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  • Writer's pictureHugh MacMahon

Ireland’s legendary Eternal Flames – Three, Four or More?



When following up on one of our previous locally resident saints, Mainham (also of Kil-mainham, Dublin), I discovered he had an ‘eternal flame’ burning in his Dublin monastery back in the 7th century.

Maelruan of neighbouring Tallaght said of Mainham, ‘To thy successors great prerogatives shall belong, and in Ireland thy fire shall be the third on which privilege shall be conferred, that is, the fire of the elder of Lianan of Kinvarra, the lively and perennial fire of Innismurray and thy fire at Kilmainham.’

I checked Innismurray to see if there had been a perpetual flame and indeed there is a ‘House of Fire’ (Templenatinny) with the location of the fire marked.

So far I have not found any mention of a perpetual flame in Kinvarra (there could be transcription errors involved) but the existence of such a flame in St Brigid’s Kildare up to the Reformation is well documented. (Maelruan’s prophecy mentions only three, why was Brigid’s omitted?)

Fire has been a sacred symbol for people all over the world since earliest times with famous ‘eternal flames’ in Persia, Jerusalem, Greece (Olympus) and Rome (the Vestal). It represented the heat, light and energy that are basic for life. This vitality must never be allowed to die out lest the safely of the people, city or household be put in danger. Usually guardians were stationed to watch over it and reignite it if necessary. Brigid’s fire in Kildare had sixteen attendants.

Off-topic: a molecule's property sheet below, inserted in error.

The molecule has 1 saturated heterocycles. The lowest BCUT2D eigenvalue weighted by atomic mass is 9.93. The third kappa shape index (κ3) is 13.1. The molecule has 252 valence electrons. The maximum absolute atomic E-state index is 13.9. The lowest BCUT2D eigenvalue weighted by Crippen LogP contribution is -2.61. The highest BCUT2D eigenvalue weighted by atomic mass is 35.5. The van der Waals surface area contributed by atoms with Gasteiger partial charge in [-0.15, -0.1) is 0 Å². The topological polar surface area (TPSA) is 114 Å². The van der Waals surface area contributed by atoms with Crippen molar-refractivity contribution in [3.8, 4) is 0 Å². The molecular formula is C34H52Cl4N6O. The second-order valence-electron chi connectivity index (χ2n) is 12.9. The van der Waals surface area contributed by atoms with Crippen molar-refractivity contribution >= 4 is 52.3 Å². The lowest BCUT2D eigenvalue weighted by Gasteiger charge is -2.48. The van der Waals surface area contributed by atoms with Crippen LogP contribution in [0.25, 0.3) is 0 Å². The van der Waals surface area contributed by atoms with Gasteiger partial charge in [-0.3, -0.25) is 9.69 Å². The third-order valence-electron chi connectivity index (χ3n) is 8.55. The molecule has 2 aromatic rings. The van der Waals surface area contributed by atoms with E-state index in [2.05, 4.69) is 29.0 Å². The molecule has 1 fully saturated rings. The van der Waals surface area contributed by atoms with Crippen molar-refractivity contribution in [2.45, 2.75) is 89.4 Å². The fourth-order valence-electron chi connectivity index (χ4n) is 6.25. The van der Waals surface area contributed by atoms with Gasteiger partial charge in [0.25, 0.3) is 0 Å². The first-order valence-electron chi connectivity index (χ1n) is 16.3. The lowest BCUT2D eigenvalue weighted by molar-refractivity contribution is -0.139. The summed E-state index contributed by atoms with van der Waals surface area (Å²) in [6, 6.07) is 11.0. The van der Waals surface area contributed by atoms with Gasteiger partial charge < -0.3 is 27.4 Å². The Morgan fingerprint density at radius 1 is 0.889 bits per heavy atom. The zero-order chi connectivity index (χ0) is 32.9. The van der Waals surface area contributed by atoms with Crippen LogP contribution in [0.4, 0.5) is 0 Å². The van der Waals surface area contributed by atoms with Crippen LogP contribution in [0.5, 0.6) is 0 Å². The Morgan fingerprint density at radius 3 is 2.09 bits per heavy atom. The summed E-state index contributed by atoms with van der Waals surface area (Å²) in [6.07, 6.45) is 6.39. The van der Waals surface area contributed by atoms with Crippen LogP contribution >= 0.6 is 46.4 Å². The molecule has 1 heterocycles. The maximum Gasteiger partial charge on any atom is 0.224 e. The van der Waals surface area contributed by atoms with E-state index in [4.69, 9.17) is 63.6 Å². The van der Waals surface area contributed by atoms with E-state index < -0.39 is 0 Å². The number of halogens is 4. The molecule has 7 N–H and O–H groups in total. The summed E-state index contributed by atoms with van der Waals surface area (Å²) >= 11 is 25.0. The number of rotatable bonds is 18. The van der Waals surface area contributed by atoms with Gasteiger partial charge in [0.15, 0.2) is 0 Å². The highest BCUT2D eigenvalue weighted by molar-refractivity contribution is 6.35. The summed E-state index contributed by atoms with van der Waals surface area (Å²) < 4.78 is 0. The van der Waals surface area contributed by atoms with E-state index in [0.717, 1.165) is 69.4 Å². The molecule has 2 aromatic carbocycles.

The practice would have come to Ireland in very early times and was easily adopted by the first Christians. They took the acknowledgement and reverence of the sacredness expressed in the attitude to fire a step further by recognising God as the ultimate source of its vitality. They continued the fire customs with a slight change in emphasis.

Later ‘perpetual flames’ came to symbolise a past event or a commitment that the people did not want forgotten. In Ireland today there are examples in the National Memorial in St Stephen’s Green, the ‘Universal Links on Human Rights’ near Amiens Street and post-Famine emigration at the JFK Eternal Flame in New Ross.

It was Mainham’s road sign that started me on the road to discover the three ‘Perpetual Fires of Ireland’ which put the country on the same cultural level as Greece, Rome and Jerusalem. How many more such under-researched traces of our national heritage have we neglected?

If you have come across any ‘eternal flames’ or further information on the three mentioned by Maelruan, let me know. Today our efforts to recover our heritage may not amount to much but at least we are ‘keeping the flame alive’!

(Mainham was noted for more than his ‘eternal flame’. He had a remarkable life and left a prophecy that has an intriguing message for today. To find out more, see future blogs on the Facebook pages of ‘hugh macmahon’.)

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